Prochaska unfortunately doesn't give many dates here, but Windsor must have been chosen by June 1917 at the latest, because in that month Lord Rosebery wrote to Lord Stamfordham, the King's private secretary who came up with Windsor, to say 'do you realize that you have christened a dynasty?'9 Moreover, as Prochaska says the question of finding British surnames for the Tecks and Battenbergs, who were also members of the Royal Family, had already come up. That they would relinquish their German names, titles and styles was announced on 20 June, nearly a month before the equivalent move for the inner royals was announced.10 That is still a week after the first Gotha raid on London, but as the Tecks and the Battenbergs didn't have Gotha in their surnames, and the name of the Royal House was not yet at issue here, it's difficult to see how that could be directly relevant. Anyway, it was perhaps the logical followup to the decision to strip German nobles like the Duke of Cumberland of their British titles. This was a much more democratic process: the necessary legislation was debated by and passed in Parliament during 1917, after being heralded in February and introduced in the House of Lords on 13 March.11 So this whole process of separating out the British and German nobility was already in train well before the Gothas came along.
The other aspect to this question is: did anyone at the time actually linguistically connect the Gothas and the Saxe-Coburg-Gothas? It seems obvious that this would have happened, but I can't find any evidence that it did. Not in the press, anyway. Censorship might account for this; perhaps a more likely reason is the then-traditional reticence of the press in discussing matters regal. At any rate I've found no articles connecting the two issues. The closest is the Western Daily Press, which had one leading article, entitled 'Is the aeroplane is to decide?' (i.e., the outcome of the war), note that 'German machines seem be able to invade the metropolis with comparative impunity', followed immediately by another on the name change:
Ever since the elimination of foreign titles from amongst the distinguished families in this country it has been expected that King George would make some alteration in the name of his own Royal House, which has been successively in modern times, the 'House of Hanover' and the 'House of Saxe-Coburg Gotha,' [...] for his Majesty is anxious that this country should be, as far as possible, purged of all that savours of Germany and its now unenviable associations.12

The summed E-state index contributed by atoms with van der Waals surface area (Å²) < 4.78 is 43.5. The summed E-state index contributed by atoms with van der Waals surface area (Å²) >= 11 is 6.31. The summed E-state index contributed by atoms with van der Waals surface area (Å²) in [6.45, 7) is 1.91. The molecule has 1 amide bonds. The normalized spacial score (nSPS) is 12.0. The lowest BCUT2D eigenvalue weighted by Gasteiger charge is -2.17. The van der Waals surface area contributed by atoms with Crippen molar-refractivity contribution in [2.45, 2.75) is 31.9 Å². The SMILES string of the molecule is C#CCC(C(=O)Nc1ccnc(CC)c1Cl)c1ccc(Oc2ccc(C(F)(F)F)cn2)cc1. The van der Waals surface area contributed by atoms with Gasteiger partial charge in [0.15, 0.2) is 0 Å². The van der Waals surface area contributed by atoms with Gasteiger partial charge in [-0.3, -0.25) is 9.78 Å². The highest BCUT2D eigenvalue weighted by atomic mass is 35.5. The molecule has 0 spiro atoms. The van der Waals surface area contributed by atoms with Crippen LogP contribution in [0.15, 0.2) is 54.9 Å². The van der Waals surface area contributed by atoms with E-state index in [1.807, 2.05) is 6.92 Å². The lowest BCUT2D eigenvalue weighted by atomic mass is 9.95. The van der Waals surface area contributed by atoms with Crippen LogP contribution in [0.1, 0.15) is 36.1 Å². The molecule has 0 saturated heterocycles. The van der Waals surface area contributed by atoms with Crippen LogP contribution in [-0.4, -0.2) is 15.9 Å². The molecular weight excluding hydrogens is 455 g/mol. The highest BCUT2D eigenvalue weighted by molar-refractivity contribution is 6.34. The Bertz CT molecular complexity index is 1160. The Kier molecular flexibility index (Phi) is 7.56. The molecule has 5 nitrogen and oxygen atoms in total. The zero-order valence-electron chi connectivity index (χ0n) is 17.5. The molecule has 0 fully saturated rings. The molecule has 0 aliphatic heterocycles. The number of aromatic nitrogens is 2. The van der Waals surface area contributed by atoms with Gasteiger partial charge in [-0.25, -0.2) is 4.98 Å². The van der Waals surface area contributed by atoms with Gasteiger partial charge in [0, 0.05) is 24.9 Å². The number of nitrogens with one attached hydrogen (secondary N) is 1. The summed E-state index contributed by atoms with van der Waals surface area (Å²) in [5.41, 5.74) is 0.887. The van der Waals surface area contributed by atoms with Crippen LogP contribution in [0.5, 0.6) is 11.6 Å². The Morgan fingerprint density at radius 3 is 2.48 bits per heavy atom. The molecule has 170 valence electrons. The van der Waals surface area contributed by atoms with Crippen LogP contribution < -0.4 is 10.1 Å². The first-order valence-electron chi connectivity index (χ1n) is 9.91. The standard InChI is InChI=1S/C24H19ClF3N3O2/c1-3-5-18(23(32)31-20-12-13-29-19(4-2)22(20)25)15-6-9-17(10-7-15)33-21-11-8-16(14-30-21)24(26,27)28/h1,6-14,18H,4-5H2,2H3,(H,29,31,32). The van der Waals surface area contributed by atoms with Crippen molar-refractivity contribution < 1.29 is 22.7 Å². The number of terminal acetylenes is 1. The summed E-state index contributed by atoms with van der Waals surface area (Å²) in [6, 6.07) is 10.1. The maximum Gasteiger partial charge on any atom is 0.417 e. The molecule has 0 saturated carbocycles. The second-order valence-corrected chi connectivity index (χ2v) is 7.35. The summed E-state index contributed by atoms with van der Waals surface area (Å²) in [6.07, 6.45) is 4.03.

Maybe this juxtaposition is a pointed one, but I don't think so, because the first leading article only mentions the Gothas in passing (and not by name); apart from that it is mostly positive in tone, for example predicting that 'the "Rhine frontier" of Germany will have become no more than a meaningless phrase, in the same way that the "sea frontier" of Great Britain has ceased to possess any real defensive strength'.13
Anyway, at the moment I see no evidence that the Gotha raids had anything to do with the Royal Family's switch from Saxe-Coburg-Gotha to Windsor.
- London Gazette, 17 July 1917, 7119.
- There were also two heavy Gotha raids on Folkestone and Sheerness in late May and early June.
- The question of the King's surname is a slightly different one: nobody was sure if he even had one. If he did it could have been Brunswick, Hanover, Saxe-Coburg and Gotha, Wettin, or even, for some strange reason, Guelph.
- Ian Castle, London 1917-18: The Bomber Blitz (Oxford and Long Island City: Osprey Publishing, 2010), 33.
- A. D. Harvey, Collision of Empires: Britain in Three World Wars, 1793-1945 (London: Hambledon, 1992), 397.
- Ian F. W. Beckett, 'Introduction', in Ian F. W. Beckett, ed., 1917: Beyond the Western Front (Leiden: Brill, 2009), xiv-xv.
- Frank Prochaska, 'George V and republicanism, 1917-1919', Twentieth Century British History 10 (1999), 37.
- Ibid., 37-8.
- Ibid., 38.
- The Times, 20 June 1917, 7.
- It has been argued that it was Roger Casement's treason which inspired this movement, as it highlighted the question of dual loyalties: Ann Lyon, 'A reaction to popular hysteria: the Titles Deprivation Act of 1917', Liverpool Law Review 22 (2000), 173-200.
- Western Daily Press (Bristol), 18 July 1917, 4.